Mighty Oaks from Little Acorns Grow

This week, we stay in the present as we explain the West Robins oysters’ family tree. We find this topic particularly relevant as we plant our first 'crop' of oysters, which we endeavor to introduce to your willing gullets starting in Summer ‘17. In explaining the birth of a cultivated oyster, we address a commonly posed question: “How do you catch your oysters?”

While there’s no such thing as a stupid question, we will laugh if you ask us that. We don’t catch oysters, at least not for now. Oysters in the wild procreate irregularly year over year -- some years will have fantastic and productive spawns (called ‘sets’) while in other years water temperatures stay unseasonably low, weather patterns are funky, or pesky algae blooms crop up, collectively inducing oysters to keep it in their pants. These factors can contribute to limited waves of new oyster babies. Biologists refer to this up and down spawning pattern as ‘recruitment’ and populations that are not self-sustaining as ‘recruitment-limited.’

In areas with low shellfish densities, including most (beginning) farms, oyster populations are recruitment-limited, causing farmers like us to turn to oyster ‘hatcheries,’ which grow oyster ‘seed,’ or small oysters. Purchasing baby oysters allows us to plan our projected output by buying seed in amounts proportionate to what we will harvest each year. As a farmer, this makes keeping up with oyster demand easier and more predictable -- imagine telling chefs at some of our country’s finest restaurants in New York that they can’t serve our oysters for a year because the mood wasn’t right last July!

Turning our attention to the seed source, roughly 30 oyster hatcheries produce seed on the East Coast of the United States and five produce seed on the West Coast. Not all of those hatcheries produce seed at scale or for commercial purposes.

Two of the most notable commercial hatcheries on the East Coast include those of the Mook Sea Farm in Maine and the Fishers Island Oyster Farm in New York.

Why single out Mook and Fishers, other than their mystique and isolation? For starters, both are industry leaders when it comes to breeding both beautiful and biologically robust oysters. Growers whisper their names and buy them drinks. Both operations have 30+ years of hatchery experience and produce seed that flies off the shelves (tanks) at the start of every growing season. Also, Will was born 4 miles from the Mook Seafarm global HQ and Walker worked on the Fishers Island Oyster Farm at the start of his oyster career.

Most hatcheries follow the same basic principles. Hatchery operators seek to produce an oyster as biologically robust as it is visually appealing and delicious, all the while utilizing the same natural selective breeding technologies available thousands of years ago. 

Bill Mook showing off his hatchery on the banks of the Damariscotta (via Portland Press Herald).

The process begins with choosing a broodstock.  

Broodstock consists of the oysters that sat at the cool table in high school and didn’t learn anything new in sexual education classes. They’re fast growing, pretty, resilient, and they know it. Kidding aside, a good broodstock choice exhibits above-average growth rates, disease resistance, and that deep shell cup chefs yearn for, shuckers love and menus brag about.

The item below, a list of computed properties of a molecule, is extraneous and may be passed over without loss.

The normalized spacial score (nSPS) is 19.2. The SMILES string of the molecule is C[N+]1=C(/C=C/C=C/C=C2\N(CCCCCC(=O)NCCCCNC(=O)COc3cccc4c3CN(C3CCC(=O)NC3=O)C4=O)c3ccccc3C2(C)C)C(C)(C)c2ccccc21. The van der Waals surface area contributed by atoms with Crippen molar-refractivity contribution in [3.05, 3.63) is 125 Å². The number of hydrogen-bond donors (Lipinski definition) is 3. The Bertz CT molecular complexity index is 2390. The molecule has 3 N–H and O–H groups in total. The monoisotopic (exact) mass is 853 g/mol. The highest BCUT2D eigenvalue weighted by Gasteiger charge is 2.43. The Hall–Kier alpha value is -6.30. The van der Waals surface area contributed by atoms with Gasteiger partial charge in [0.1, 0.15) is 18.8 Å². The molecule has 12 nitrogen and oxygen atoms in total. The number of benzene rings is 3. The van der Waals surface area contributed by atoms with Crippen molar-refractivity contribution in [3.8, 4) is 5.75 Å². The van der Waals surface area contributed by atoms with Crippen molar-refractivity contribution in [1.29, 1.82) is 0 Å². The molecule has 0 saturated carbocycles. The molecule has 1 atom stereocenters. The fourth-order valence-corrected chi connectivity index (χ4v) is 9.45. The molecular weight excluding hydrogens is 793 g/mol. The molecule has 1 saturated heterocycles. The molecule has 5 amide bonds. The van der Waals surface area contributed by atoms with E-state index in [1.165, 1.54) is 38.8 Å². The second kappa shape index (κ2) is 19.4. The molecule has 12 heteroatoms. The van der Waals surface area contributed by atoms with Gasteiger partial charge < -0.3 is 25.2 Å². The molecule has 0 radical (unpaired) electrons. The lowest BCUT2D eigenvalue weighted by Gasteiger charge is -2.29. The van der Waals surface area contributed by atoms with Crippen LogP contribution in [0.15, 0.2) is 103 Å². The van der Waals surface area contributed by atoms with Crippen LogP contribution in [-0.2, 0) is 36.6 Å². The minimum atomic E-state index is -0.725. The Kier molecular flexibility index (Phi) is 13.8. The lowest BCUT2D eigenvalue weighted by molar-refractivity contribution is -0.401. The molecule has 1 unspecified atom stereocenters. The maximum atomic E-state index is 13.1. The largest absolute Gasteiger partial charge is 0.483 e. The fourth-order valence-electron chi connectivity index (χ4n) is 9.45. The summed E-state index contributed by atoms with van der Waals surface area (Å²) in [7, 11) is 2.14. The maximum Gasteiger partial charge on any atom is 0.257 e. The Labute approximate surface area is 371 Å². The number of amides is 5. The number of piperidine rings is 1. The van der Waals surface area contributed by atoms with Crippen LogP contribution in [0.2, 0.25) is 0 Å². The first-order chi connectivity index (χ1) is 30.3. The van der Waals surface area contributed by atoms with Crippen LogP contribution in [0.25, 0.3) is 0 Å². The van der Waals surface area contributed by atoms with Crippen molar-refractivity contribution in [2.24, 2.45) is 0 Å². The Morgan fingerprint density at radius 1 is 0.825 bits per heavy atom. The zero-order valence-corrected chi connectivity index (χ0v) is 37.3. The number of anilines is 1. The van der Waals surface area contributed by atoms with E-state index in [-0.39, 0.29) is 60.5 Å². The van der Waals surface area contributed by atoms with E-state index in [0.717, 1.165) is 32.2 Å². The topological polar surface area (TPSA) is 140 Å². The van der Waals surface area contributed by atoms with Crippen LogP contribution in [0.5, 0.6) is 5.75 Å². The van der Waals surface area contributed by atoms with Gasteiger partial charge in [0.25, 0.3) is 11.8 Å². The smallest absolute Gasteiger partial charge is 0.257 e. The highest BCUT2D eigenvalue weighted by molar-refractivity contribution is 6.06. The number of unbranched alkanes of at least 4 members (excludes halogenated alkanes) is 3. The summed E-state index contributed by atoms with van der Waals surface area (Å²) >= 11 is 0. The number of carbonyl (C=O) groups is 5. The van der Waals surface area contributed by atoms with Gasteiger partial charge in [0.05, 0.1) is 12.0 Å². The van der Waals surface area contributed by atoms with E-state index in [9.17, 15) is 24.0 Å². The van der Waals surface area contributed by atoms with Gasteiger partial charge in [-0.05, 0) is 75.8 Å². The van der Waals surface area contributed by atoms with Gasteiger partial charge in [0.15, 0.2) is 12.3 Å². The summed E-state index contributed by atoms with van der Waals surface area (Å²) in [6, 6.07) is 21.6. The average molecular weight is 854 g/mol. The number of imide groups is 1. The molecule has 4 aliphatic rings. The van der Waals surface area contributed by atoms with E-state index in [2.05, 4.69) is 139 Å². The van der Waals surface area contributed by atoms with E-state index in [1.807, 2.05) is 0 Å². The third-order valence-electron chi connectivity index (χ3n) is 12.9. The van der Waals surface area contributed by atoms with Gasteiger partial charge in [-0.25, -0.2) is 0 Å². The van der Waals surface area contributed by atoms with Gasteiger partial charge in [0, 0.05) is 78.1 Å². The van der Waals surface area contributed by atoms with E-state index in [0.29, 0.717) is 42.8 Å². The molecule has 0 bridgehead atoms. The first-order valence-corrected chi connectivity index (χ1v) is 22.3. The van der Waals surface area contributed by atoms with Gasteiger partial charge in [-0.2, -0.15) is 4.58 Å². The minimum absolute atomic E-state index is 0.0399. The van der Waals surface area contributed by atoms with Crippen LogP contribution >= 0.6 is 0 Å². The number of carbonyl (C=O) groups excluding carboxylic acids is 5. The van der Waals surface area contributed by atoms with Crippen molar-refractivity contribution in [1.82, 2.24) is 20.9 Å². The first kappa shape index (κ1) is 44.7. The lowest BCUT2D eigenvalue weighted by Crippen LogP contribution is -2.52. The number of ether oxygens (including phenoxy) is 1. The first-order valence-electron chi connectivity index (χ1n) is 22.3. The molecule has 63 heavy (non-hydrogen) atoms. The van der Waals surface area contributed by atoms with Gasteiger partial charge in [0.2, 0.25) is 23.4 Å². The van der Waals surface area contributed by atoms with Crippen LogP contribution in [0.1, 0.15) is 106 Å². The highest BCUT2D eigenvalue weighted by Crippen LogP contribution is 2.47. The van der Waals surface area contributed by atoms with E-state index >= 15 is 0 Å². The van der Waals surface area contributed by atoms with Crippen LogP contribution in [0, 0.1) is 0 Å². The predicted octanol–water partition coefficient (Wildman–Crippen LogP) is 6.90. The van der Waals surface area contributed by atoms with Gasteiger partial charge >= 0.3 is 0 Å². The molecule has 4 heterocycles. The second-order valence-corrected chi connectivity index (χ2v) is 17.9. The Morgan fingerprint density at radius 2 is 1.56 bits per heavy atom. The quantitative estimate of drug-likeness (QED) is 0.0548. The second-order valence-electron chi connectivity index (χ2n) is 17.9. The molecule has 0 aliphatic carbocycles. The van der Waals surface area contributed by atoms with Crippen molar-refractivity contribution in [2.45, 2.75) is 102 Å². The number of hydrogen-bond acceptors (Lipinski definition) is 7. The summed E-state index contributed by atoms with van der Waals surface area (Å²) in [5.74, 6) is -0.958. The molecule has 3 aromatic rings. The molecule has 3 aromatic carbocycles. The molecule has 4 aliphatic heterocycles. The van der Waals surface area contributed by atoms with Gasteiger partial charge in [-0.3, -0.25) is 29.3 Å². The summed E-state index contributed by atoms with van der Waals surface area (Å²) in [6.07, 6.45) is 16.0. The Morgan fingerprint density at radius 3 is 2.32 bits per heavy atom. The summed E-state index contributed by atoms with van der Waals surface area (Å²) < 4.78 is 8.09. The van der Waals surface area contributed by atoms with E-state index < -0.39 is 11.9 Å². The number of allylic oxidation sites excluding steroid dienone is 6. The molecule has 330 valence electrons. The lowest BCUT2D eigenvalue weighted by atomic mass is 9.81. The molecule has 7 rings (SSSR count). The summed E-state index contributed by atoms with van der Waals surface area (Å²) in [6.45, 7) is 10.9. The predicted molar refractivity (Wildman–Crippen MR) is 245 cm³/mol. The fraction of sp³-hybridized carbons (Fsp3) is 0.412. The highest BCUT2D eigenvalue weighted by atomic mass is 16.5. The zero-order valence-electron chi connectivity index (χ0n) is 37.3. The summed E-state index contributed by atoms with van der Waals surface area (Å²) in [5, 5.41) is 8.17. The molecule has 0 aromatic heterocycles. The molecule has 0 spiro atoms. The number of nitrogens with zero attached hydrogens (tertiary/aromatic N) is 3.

With broodstock selected, hatcheries coax the males and females to start spraying sperm and eggs into the water by manipulating water temperature and nutrient concentration. Quite a few hatchery gurus have special spawning playlists on their iPods (wish we were kidding). Ultimately, these skilled hatchery lab-rats collect hundreds of millions of floating oyster larvae that result from the spawn. Hatcheries then coddle the new larvae by providing an ample supply of oyster baby formula consisting of lab-grown algae.

Leeeetle, tiny babies.

Leeeetle, tiny babies.

Some hatcheries then part ways and sell their tiny oyster larvae, while others have affiliated nursery operations to hang onto their seed for a little while as it grows, letting them sell later at higher prices and sizes up to about an inch in length.

Farms (like West Robins Oyster Company) line up at hatchery doors to submit seed orders for a given year. Different farms have unique strategies regarding the number and size of seed they purchase in order to customize the process of nurturing those angsty adolescents into full bodied beauties for your palate. Generally speaking, the smaller the seed, the longer a farm needs to grow oysters to market size, but the more money the farm saves on the initial purchase of baby oysters.

For our first growing season, we are proud to partner with some of the best players in the hatchery business. We happily support their operations with our orders because we benefit from the domain expertise these industry pioneers have developed over the last 30 years. They live, breathe and speak everything ‘oyster’.

In the coming weeks, we will provide you with a deeper peek at the introduction of baby oysters to our farm, something that hasn’t happened for over 75 years.

West Robins' baby oysters, coming to a mouth near yours Summer '17.

West Robins' baby oysters, coming to a mouth near yours Summer '17.

Next week, though, we’ll jump back and cover the action of the first European analysis of New York’s legendary oyster beds. To quote Mark Twain via Mulberry Sellers, “there’s gold in them thar hills!”